One method of training a dog with anxiety is called desensitisation. This is where you slowly introduce your dog in a safe way to the thing that is causing them to feel anxious. Whether it’s other animals or new places, slowly start introducing them to the situation. Slowly increase the amount of time spent interacting with it. This can do wonders for relieving their social anxiety.
Another method you might consider is called counterconditioning. This is where you work to change the way they respond to what is causing them to feel anxious. This may be replacing aggression with an intentional command, such as sitting at attention, or changing their anxious pacing for a trick, such as shaking or rolling over.
You might also consider some intentional distractions when your dog’s anxiety gets triggered. This could include anything from playing calming music to taking them out for a run, or even giving them a nice, at home grooming! It’s amazing how calm your dog can get with some slow and steady brushing. If you can identify what is triggering them and catch it in time, these distractions can be a great tool for helping your dog through those tough moments.
Another option you could consider is medication. This method is typically reserved for more severe cases of social anxiety. Depending on the seriousness of your dog’s anxiety, as well as how old your dog is, medication may be the best option for you. Set up an appointment with your vet so that you can get their opinion on what the best course of action may be.
Preventing Social Anxiety
Do you suspect that your dog may be prone to social anxiety and want some ideas on how you can prevent it? You’re in luck! There are plenty of things that you can do to help your dog have a healthy state of mind as they grow and experience new things.
One of the most popular sources of social anxiety for a dog is socializing. If you make it a priority to introduce them to other people and animals from an early age, they’re much less likely to experience social anxiety. Set up playdates with other dog owners, or find a dog park nearby that you can take them to to make some new friends.
You can also make it a point to bring your dog to family and social gatherings when acceptable to help them get accustomed to the idea of being around other people. While these efforts may seem small, they can make a world of difference for your pup in the long run.
Making it a priority to get out with your dog and let them get some exercise is another effective way to prevent social anxiety. Often, your dog may experience anxiety from being left alone in a confined space. Giving them the ability to get some energy out and exercise is a good way to curb their anxiety around being left alone without the ability to roam and explore.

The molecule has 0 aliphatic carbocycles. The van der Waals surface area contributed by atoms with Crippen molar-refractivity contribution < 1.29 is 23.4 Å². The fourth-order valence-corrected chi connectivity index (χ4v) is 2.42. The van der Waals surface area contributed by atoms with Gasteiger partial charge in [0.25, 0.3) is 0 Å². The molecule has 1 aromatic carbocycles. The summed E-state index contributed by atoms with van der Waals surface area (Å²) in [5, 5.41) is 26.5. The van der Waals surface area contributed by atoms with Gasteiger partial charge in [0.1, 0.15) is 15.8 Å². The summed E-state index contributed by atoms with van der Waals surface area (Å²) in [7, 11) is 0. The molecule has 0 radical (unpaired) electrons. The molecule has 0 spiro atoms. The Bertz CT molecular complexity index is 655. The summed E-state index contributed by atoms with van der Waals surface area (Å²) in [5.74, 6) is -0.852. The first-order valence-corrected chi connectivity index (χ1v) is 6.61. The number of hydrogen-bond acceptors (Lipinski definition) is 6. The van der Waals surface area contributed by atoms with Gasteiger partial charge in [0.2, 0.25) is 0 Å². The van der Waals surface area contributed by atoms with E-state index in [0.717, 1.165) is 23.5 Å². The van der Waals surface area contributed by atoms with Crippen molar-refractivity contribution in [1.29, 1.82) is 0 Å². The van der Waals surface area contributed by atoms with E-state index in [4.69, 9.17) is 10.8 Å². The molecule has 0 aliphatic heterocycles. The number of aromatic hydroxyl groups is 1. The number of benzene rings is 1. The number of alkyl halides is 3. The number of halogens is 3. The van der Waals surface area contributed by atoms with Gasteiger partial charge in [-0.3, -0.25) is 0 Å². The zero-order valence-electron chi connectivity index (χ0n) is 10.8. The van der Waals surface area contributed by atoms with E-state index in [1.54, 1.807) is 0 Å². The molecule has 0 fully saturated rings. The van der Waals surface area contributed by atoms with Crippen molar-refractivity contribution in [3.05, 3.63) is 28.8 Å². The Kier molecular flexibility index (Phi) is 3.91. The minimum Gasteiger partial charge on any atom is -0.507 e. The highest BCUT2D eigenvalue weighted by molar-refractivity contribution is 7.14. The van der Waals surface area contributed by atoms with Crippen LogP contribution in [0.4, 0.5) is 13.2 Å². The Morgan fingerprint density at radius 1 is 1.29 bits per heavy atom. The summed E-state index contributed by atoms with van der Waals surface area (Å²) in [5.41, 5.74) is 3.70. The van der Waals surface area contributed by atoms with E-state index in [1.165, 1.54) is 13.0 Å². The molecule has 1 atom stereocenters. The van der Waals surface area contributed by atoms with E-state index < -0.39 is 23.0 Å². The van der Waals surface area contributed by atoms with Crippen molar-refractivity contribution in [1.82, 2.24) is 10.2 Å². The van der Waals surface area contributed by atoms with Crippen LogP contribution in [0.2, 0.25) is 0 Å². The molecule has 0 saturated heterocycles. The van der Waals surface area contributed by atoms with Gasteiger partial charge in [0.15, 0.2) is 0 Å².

Take them to a field or park and bring along a ball or toy with you that they can chase and run after. Not only will they get a good amount of exercise, but they will also feel closer to you for it. If you’re looking for a way to bond with your furry friend, this is a great place to start!
Ensuring your dog is healthy and well fed is sure to lend a hand with their social anxiety. Do some research and see what kind of dog food your pet would benefit from most. If you need to, seek out the opinion of a vet or other professional to get some input on what you can feed them in order to ensure they’re getting the nutrients they need to thrive. If your dog is doing well physically, this can do wonders for helping them mentally. This might mean cutting back on the treats, but it’s certainly worth the effort if it keeps your dog happy and healthy!
Keeping Your Dog Happy with Plush Paws Products
While finding that your dog has social anxiety can be overwhelming, we know that there is so much power in gaining a deeper understanding of it so that you can more effectively help your furry friend. Knowing that there are a number of ways to treat and prevent social anxiety can lend a tremendous amount of hope! Here at Plush Paws Products, we know that you want the very best for your dog. Browse our selection of car seat covers and health products to make sure your dog is comfortable and taken care of!